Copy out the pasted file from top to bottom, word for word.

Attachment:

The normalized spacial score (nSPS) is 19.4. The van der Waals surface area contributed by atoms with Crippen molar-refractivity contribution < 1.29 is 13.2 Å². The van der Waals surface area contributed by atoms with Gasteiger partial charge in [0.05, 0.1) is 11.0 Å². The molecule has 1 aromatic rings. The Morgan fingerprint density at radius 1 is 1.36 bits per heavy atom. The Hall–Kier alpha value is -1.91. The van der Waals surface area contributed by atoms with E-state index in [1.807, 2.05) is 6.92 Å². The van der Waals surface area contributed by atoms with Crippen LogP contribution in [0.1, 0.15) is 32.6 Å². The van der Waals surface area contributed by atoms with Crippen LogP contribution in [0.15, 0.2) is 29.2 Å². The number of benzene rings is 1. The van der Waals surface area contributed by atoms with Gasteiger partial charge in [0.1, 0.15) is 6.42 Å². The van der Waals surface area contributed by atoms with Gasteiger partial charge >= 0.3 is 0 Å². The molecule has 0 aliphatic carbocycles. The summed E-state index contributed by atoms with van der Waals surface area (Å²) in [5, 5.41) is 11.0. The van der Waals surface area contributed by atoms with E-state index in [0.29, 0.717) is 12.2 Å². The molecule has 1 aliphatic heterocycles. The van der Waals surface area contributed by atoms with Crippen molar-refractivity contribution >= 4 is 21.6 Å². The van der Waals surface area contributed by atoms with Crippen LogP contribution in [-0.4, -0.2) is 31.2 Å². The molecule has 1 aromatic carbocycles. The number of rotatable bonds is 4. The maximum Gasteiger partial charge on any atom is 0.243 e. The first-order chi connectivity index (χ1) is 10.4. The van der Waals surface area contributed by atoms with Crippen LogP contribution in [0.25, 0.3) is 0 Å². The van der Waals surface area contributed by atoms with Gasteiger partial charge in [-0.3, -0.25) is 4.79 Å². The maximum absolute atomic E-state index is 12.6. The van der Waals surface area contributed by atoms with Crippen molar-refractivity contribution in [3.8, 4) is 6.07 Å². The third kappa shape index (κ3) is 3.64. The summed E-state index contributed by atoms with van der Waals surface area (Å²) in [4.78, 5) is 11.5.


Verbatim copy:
The normalized spacial score (nSPS) is 19.4. The van der Waals surface area contributed by atoms with Crippen molar-refractivity contribution < 1.29 is 13.2 Å². The van der Waals surface area contributed by atoms with Gasteiger partial charge in [0.05, 0.1) is 11.0 Å². The molecule has 1 aromatic rings. The Morgan fingerprint density at radius 1 is 1.36 bits per heavy atom. The Hall–Kier alpha value is -1.91. The van der Waals surface area contributed by atoms with E-state index in [1.807, 2.05) is 6.92 Å². The van der Waals surface area contributed by atoms with Crippen LogP contribution in [0.1, 0.15) is 32.6 Å². The van der Waals surface area contributed by atoms with Crippen LogP contribution in [0.15, 0.2) is 29.2 Å². The number of benzene rings is 1. The van der Waals surface area contributed by atoms with Gasteiger partial charge in [0.1, 0.15) is 6.42 Å². The van der Waals surface area contributed by atoms with Gasteiger partial charge >= 0.3 is 0 Å². The molecule has 0 aliphatic carbocycles. The summed E-state index contributed by atoms with van der Waals surface area (Å²) in [5, 5.41) is 11.0. The van der Waals surface area contributed by atoms with E-state index in [0.29, 0.717) is 12.2 Å². The molecule has 1 aliphatic heterocycles. The van der Waals surface area contributed by atoms with Crippen molar-refractivity contribution >= 4 is 21.6 Å². The van der Waals surface area contributed by atoms with Crippen LogP contribution in [-0.4, -0.2) is 31.2 Å². The molecule has 1 aromatic carbocycles. The number of rotatable bonds is 4. The maximum Gasteiger partial charge on any atom is 0.243 e. The first-order chi connectivity index (χ1) is 10.4. The van der Waals surface area contributed by atoms with Crippen LogP contribution in [0.25, 0.3) is 0 Å². The van der Waals surface area contributed by atoms with Gasteiger partial charge in [-0.3, -0.25) is 4.79 Å². The maximum absolute atomic E-state index is 12.6. The van der Waals surface area contributed by atoms with Crippen molar-refractivity contribution in [3.8, 4) is 6.07 Å². The third kappa shape index (κ3) is 3.64. The summed E-state index contributed by atoms with van der Waals surface area (Å²) in [4.78, 5) is 11.5.